One year after the murder of Ilse Uyttersprot in Belgium, a National Action Plan on Gender-based Violence is ready, according to the cabinet of state secretary for Gender equality, Equal opportunity and Diversity, Sarah Schlitz.
“Feminicide has no official definition in our country. And without definition, you cannot register the cases,” Jessika Soors, spokesperson for Schlitz told De Morgen.
“It is high time that the policy itself put its finger on the pulse and gain insight into the background of the cases and what the moments are when services can intervene,” she added.
The most important thing is that the approach is improved and that both the support for victims and the punishment and follow-up of perpetrators become more adequate, according to Soors.
The police zone Brussels-North already regularly visits victims of partner violence. “We want to roll this out nationally: that different services proactively look into if the problem arises, to prevent escalation,” she added.
During the different lockdowns in Belgium, helplines saw the number of reports of partner and family violence rise, and the cases turned out to be more severe as well, they said.
Judges and public prosecutors were also trained to recognise offender profiles and the Chamber adopted a resolution with recommendations. Additionally, investments were also made in Family Justice Centres, where victims receive help, according to Soors.
Despite these efforts, however, the ‘Solidarité Femmes’ organisation noted “a considerable increase in requests for intervention” concerning violence against women, according to director Josiane Corruzzi.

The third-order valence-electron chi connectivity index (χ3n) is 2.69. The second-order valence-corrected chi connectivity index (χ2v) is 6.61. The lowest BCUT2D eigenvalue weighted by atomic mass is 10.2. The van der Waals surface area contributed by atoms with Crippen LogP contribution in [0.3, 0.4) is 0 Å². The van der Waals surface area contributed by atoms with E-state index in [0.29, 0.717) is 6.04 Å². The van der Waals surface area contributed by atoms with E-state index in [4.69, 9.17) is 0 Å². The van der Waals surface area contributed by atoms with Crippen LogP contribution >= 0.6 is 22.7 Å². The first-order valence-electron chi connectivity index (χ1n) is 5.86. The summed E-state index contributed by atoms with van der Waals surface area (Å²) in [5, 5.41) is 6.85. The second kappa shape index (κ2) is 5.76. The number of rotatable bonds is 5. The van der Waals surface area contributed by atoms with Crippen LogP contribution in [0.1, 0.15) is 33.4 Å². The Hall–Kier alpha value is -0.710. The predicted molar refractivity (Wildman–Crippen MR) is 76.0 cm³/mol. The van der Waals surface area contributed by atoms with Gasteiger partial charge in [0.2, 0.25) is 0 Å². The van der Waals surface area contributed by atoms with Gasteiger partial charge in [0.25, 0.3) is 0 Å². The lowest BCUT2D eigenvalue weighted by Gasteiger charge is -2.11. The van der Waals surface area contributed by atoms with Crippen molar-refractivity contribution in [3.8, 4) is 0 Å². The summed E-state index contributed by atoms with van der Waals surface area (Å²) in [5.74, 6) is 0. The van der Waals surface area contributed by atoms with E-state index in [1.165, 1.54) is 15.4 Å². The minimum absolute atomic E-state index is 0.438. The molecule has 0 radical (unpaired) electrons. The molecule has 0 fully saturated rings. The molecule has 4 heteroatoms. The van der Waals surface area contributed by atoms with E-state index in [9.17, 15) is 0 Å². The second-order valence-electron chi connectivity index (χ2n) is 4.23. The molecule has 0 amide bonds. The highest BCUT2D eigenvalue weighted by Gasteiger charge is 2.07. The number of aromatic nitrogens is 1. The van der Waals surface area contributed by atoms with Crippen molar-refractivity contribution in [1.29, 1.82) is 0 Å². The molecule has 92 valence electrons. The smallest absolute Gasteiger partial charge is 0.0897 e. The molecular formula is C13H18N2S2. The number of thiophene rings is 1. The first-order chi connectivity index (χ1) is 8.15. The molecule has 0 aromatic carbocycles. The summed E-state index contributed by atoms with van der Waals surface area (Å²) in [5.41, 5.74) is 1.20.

“Calls to the [Francophone] domestic violence 0800/30.300 helpline have increased enormously, and many of the homes that house women victims of violence are full,” she told RTBF last week.
“There are also many requests for outpatient psychotherapy,” Corruzzi added.
Additionally, if someone reports to the police, the complaint is not always handled well, and what happens to it depends a lot on which police station the victim goes to, according to her.
“There are police stations where it goes well, but sometimes you are not well received. There are public prosecutors’ offices where it goes well, but others do not treat the problems seriously,” Corruzzi said.
She and her organisation are asking for a harmonised approach. “Concerning the training of officers, all police academies should train all police officers who are going to take up their duties correctly, but currently this is not an obligation.”
However, it has now become one for magistrates: from September 2021, all magistrates who take up their duties must be trained in sexual violence against women and domestic violence.
According to Corruzzi, it is important to realise that the issue of domestic violence is not just something that has to be handled by the Justice Department, but also by the Social and Health sectors.
“These are complex and difficult situations that affect the whole family. And the question of dangerousness must be the basis of this partnership [between departments],” she added.
“Partnership is essential to exchange information and find ways to act together to protect victims,” Corruzzi said, adding that the Family Justice Centres are creating this, and it is also being worked on in the Namur, Liège and La Louvière.
Schlitz’s plan is ready to be adopted by the government in the autumn.
Anyone who is a victim of domestic violence or sexual abuse can contact the toll-free number 1712. The helpline can also be reached via a chat room on the website www.1712.be.